October 12, 2019

Consumer confidence among Hispanics in the United States jumped in the third quarter of 2019 as optimism grew for the economic outlook for the U.S., according to a new national consumer sentiment index conducted by the Florida Atlantic University Business and Economics Polling Initiative in FAU's College of Business.

The Hispanic Consumer Sentiment Index, taken from July through September, stands at 105.9, up more than 10 points from the second quarter of 2019 when the Index stood at 95. The Index is now more than 12 points higher than the third quarter score of 93.8 for the overall U.S. population as published by the University of Michigan.

Overall, 70 percent of Hispanics said they are financially better off today than a year ago, up two points from the second quarter. Looking ahead, 74 percent of Hispanics indicated they would be better off over the next year, which is a four-point increase from the second quarter. Women are more optimistic of their financial situation in the future compared to men (80-68 percent).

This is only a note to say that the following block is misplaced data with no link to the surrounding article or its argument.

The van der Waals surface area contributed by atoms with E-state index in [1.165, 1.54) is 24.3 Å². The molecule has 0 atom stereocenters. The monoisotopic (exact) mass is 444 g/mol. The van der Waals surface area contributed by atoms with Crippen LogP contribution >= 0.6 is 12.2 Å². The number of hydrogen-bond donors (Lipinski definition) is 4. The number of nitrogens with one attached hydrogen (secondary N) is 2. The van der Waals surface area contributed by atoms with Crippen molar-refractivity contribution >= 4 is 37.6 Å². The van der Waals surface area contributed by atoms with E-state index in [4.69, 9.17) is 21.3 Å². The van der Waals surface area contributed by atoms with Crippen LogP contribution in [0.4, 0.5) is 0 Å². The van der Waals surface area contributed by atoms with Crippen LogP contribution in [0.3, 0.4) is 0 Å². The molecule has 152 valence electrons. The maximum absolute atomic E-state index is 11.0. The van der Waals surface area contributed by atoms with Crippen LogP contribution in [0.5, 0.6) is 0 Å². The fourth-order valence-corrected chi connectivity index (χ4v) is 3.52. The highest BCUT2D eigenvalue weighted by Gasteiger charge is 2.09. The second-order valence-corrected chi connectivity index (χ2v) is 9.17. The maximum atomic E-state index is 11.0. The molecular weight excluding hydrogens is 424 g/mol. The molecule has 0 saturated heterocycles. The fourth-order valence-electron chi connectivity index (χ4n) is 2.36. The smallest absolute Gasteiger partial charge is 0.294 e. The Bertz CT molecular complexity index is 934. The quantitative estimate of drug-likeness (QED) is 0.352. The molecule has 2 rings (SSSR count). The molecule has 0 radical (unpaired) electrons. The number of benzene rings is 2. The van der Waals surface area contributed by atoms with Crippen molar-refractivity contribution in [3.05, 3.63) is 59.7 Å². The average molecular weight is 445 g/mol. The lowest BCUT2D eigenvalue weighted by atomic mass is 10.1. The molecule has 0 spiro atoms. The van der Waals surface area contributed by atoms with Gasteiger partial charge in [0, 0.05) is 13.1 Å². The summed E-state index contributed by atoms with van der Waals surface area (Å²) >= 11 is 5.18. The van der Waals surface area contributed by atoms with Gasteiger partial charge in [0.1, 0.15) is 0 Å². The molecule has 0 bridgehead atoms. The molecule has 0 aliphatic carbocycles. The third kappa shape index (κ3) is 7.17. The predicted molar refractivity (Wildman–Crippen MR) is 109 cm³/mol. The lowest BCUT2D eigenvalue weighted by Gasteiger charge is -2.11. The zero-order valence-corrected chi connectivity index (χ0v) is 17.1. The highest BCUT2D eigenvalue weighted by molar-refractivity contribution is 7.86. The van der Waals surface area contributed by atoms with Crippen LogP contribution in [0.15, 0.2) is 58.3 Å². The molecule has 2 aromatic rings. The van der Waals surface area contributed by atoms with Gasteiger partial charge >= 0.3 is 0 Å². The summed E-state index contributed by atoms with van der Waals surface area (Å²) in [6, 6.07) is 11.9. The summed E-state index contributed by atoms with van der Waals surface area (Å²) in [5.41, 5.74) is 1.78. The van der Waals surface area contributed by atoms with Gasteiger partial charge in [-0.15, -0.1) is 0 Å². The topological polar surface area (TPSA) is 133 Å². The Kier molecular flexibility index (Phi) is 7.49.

Hispanics' short-run economic outlook also improved, with 66 percent of Hispanics saying they expect the country as a whole to experience good business conditions in the upcoming year, up from 59 percent in the second quarter. Hispanics between 18-34 years old (79 percent) and those between 35-54 years old (69 percent) are more optimistic about the short-run economic outlook of the country than those above 55 years old (36 percent). Hispanics' long-run outlook was also up significantly, with 72 percent of Hispanics expecting good times for the country as a whole over the next five years, an increase of 16 points from the second quarter (56 percent). Women are more optimistic about the long-run economic outlook of the country compared to men (75-69 percent).

Overall, 69 percent of Hispanics think it is good time to buy big-ticket items for the home, up from 61 percent in the second quarter.

The survey was conducted nationally from July 1 to September 30. The random polling sample consisted of 650 Hispanics, 18 years of age and older, with a margin of error of +/- 3.84 percent. The survey was administered using both landlines via IVR data collection and online data collection using Dynata.

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